The New Koreans: The Story of a Nation
Just a few decades ago, the South Koreans were an impoverished, agricultural people. In one generation they moved from the fields to Silicon Valley. They accomplished this through three totally unexpected miracles: economic development, democratization, and the arrival of their culture to global attention.
Who are the Koreans? What are they like? The New Koreans examines how they have been perceived by outsiders, the features that color their "national character," and how their emergence from backwardness, poverty, and brutality happened. It also looks at why they remain unhappy--with the lowest birth rates and highest suicide rates in the developed world.
In The New Koreans, Michael Breen provides compelling insight into the history and character of this fascinating nation of South Korea, and casts an eye to future developments, as well as across the DMZ into North Korea.
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About the Author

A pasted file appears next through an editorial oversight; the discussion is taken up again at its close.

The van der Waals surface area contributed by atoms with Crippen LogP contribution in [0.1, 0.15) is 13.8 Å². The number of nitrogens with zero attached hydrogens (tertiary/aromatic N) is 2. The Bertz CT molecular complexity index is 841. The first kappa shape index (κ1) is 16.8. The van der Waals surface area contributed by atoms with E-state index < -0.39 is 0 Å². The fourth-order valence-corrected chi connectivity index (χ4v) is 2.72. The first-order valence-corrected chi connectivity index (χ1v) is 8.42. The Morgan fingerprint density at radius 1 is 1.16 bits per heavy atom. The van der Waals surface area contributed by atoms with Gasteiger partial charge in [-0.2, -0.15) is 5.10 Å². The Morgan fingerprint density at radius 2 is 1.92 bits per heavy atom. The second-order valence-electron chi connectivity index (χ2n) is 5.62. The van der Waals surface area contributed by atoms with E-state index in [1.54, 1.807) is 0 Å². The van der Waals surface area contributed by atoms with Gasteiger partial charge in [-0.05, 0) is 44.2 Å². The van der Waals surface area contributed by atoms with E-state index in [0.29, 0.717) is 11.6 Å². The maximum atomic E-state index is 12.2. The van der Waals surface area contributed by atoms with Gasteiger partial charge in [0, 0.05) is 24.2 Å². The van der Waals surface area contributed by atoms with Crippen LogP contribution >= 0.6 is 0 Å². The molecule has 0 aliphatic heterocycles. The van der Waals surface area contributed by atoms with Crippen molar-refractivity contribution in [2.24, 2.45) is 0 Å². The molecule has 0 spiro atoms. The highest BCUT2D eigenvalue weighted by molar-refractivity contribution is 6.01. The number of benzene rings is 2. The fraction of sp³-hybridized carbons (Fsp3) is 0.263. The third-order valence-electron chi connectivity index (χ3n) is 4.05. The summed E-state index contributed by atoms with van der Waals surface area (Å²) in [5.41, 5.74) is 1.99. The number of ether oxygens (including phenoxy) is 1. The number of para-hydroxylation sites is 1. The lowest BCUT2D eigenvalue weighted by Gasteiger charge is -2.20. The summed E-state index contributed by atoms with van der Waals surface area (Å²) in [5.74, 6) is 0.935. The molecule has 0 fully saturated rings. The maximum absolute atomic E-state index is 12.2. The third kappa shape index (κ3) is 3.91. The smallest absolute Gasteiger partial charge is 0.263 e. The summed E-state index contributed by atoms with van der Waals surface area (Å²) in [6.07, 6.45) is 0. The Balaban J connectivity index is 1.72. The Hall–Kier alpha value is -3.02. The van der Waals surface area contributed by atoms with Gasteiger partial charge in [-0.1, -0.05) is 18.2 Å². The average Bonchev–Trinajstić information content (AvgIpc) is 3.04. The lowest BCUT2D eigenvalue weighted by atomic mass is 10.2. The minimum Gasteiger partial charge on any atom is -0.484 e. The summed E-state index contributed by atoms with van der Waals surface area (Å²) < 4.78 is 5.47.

"In an age where everyone is sharply critical of everyone else, The New Koreans is a delightful change of pace, pungent observations of Koreans as they see themselves and as outsiders see them, part history, part story telling, all pieces of a beautiful, frustrating, endearing puzzle fit together in a superb way as only a keen, veteran observer as Michael Breen can do."
--James Church, author of A Corpse in the Koryo
"If someone is going to live in Korea or do business with the Koreans, this is certainly the book to read. It gives informative and deep introduction to this fascinating (and not well-known) country, and, in addition, it is an engaging read."
--Andrei Lankov, author of The Dawn of Modern Korea
"Breen is back, and better than ever. This is a broad and deep exposition of South Korean history, politics, economy and society that will have even the oldest Korea hands going 'I never knew that'. Top drawer stuff."
--Daniel Tudor, author of Korea: The Impossible Country
"As Alexis de Tocqueville did with Americans of the 1830s, Michael Breen probes 21st century Koreans to the very core of their being. Never hesitating to skewer their fascinating idiosyncrasies, he paints a loving and, overall, admiring portrait highlighting strengths that in rapid-fire order have made the Republic of Korea an economic powerhouse and, now, a cultural exemplar. Not only is The New Koreans magnificent in its sweep and depth; as a bonus, it's way too much fun to read."
--Bradley K. Martin, author of Under the Loving Care of the Fatherly Leader